Visit the Lesser Known National Parks

Everyone knows the big national
…and lots of people visit them.  Take a look at these numbers: In 2003 almost 2 million people visited
Glacier NP; almost 3 million headed to
Yellowstone.  It gets worse:
Yosemite saw 3.3 million, and the Grand
saw a whopping 4.1 million people last year…3.9 million of which stared at the canyon walls and said in
forced awe: “Wow, you can see history before your eyes”.

All these parks get so much traffic you have to wonder if people know that there are actually lots of other parks out
there that, while not as majestic in some ways, still offer a much less congested alternative for families and
road-trippers alike.

For example, Nez Perce National Historical Park, which consists of some 38
major sites in Idaho, Oregon, Washington and Montana, is both beautiful and historical. The sites pay tribute to the
Nez Perce, who hung out and shared Buffalo burgers with Lewis and Clark.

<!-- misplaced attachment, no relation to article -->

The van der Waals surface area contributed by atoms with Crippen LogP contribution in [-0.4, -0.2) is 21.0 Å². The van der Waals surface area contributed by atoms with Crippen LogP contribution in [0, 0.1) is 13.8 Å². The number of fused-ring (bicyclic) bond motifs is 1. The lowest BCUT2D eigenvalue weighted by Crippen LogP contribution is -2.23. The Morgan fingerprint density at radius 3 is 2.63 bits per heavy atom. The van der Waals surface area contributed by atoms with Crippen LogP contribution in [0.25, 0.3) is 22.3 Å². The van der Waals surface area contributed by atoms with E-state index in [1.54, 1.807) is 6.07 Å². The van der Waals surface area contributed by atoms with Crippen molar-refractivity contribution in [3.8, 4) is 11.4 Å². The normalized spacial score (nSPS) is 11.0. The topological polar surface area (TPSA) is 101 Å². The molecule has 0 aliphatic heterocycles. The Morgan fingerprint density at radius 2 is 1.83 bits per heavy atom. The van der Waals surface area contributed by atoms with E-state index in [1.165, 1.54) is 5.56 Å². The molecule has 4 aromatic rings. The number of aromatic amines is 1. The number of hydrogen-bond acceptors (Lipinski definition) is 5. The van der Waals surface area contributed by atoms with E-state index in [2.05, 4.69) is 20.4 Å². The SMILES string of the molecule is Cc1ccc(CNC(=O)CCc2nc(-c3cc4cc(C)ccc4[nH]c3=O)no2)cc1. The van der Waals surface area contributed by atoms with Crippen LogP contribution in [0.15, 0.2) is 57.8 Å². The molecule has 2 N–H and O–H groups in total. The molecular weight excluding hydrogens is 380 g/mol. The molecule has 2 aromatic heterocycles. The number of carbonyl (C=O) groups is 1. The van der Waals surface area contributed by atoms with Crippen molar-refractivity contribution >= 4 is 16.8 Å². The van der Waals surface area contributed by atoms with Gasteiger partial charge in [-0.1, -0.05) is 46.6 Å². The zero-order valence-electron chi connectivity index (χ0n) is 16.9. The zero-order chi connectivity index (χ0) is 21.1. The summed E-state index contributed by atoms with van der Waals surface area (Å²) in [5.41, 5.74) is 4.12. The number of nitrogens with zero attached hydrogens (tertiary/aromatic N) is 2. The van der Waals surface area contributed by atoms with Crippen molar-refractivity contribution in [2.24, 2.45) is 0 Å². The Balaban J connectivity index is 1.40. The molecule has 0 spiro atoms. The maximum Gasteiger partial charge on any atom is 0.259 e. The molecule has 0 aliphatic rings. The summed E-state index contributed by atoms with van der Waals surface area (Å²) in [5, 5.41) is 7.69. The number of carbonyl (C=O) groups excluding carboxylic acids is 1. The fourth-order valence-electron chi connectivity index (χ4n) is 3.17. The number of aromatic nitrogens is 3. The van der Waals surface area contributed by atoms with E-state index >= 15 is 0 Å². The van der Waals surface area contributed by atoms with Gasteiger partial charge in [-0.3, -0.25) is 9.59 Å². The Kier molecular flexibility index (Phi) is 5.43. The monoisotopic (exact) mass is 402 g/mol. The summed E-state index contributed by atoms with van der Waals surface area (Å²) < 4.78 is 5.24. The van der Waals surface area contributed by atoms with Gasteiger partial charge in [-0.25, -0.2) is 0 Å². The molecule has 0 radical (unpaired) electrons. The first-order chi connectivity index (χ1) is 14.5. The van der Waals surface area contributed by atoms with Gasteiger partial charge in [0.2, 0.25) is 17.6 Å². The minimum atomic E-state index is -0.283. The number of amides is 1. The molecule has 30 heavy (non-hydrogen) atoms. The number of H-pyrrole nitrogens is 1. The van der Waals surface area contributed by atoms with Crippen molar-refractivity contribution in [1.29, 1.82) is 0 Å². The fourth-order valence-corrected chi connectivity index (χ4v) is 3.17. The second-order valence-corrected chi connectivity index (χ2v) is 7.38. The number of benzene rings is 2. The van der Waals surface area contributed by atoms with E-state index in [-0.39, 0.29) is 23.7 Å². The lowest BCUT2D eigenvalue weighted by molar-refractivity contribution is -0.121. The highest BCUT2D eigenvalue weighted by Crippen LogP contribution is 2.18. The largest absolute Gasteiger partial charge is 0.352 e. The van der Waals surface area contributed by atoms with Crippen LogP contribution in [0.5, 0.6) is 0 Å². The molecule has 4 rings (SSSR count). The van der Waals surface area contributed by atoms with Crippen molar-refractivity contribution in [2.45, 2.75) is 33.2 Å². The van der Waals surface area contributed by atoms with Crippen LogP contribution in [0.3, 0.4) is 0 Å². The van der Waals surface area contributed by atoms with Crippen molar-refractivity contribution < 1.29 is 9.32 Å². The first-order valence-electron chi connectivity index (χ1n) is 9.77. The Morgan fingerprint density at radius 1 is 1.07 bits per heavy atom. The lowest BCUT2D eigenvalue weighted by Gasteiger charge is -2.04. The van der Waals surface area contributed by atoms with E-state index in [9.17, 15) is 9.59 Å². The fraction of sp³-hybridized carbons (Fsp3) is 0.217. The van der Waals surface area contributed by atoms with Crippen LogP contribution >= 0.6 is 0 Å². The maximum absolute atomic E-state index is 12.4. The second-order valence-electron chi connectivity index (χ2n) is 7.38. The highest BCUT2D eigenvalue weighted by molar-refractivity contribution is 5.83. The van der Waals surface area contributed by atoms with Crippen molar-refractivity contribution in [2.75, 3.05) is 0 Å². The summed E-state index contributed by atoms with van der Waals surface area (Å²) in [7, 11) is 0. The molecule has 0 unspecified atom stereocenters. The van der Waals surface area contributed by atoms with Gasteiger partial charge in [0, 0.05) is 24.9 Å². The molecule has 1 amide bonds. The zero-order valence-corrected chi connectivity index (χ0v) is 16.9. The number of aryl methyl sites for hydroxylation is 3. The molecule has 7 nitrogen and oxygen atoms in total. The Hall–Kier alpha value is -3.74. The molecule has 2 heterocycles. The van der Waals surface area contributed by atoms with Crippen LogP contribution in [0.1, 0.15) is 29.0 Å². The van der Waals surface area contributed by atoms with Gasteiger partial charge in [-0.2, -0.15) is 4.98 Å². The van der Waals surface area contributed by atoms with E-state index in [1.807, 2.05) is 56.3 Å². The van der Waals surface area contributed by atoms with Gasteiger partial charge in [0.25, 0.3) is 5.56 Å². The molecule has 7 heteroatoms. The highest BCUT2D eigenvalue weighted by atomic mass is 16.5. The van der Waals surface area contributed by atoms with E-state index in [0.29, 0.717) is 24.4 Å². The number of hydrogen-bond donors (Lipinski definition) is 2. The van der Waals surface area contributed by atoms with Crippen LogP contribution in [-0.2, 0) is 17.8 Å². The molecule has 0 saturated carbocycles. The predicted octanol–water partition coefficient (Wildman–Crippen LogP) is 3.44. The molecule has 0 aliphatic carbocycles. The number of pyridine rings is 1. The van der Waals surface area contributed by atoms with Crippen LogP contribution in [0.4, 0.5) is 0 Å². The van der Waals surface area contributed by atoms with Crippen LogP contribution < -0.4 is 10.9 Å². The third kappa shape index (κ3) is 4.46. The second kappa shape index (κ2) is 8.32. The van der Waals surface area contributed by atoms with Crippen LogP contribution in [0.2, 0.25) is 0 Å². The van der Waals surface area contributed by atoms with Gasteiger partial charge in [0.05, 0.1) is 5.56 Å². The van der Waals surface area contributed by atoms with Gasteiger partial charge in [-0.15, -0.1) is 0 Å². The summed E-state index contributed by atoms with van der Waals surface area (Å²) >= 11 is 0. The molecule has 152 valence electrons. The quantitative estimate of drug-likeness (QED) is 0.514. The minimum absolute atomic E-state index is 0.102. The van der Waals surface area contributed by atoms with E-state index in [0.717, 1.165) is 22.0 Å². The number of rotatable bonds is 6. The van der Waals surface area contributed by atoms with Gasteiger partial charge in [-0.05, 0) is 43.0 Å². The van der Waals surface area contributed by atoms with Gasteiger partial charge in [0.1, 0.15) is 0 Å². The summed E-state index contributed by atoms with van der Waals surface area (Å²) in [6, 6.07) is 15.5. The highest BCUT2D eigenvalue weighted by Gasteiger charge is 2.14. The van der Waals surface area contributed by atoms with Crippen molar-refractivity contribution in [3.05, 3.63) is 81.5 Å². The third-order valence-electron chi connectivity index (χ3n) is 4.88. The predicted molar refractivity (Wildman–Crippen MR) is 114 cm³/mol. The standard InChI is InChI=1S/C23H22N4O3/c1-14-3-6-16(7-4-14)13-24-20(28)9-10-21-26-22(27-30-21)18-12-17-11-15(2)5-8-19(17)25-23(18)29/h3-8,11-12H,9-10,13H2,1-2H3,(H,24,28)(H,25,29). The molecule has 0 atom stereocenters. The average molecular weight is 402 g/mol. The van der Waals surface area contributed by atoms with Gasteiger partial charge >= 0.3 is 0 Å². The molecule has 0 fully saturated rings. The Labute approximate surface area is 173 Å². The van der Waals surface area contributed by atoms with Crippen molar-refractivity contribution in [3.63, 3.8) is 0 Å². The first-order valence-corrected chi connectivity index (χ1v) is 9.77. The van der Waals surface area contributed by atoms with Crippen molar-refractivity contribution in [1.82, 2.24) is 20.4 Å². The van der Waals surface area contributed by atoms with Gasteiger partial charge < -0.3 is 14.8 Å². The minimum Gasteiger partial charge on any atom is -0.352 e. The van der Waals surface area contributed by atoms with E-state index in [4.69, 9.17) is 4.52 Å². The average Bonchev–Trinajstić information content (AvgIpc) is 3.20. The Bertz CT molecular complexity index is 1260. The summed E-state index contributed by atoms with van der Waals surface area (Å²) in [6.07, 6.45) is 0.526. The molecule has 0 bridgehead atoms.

While the name leaves a bit to be desired (sounds like the historical  place where everyone used to wash their
underwear) Great Basin National Park in Baker, Nev., sees only 85,000 visitors a
year, and yet it is a very beautiful park, with killer scenery ranging from limestone caverns (i.e. the beautiful
Lehman Caves) to 13,063-foot-high Wheeler Peak and the only glacier in the Great Basin Desert.

Oh, and let’s not forget one of the coolest, least visited parks around, especially for paddlers, as the sea caves
are mind-blowing. Channel Islands National Park sits off the Coast of California
and a fulfilling visit can easily be squeezed into a weekend. You might remember
I was there just a few months ago.

The list goes on. What you ought to do this year, instead of heading to one of the crowded parks and joining the
hordes of Winnebago tards is do some research and find one of the smaller, lesser-known parks. You’ll be happy you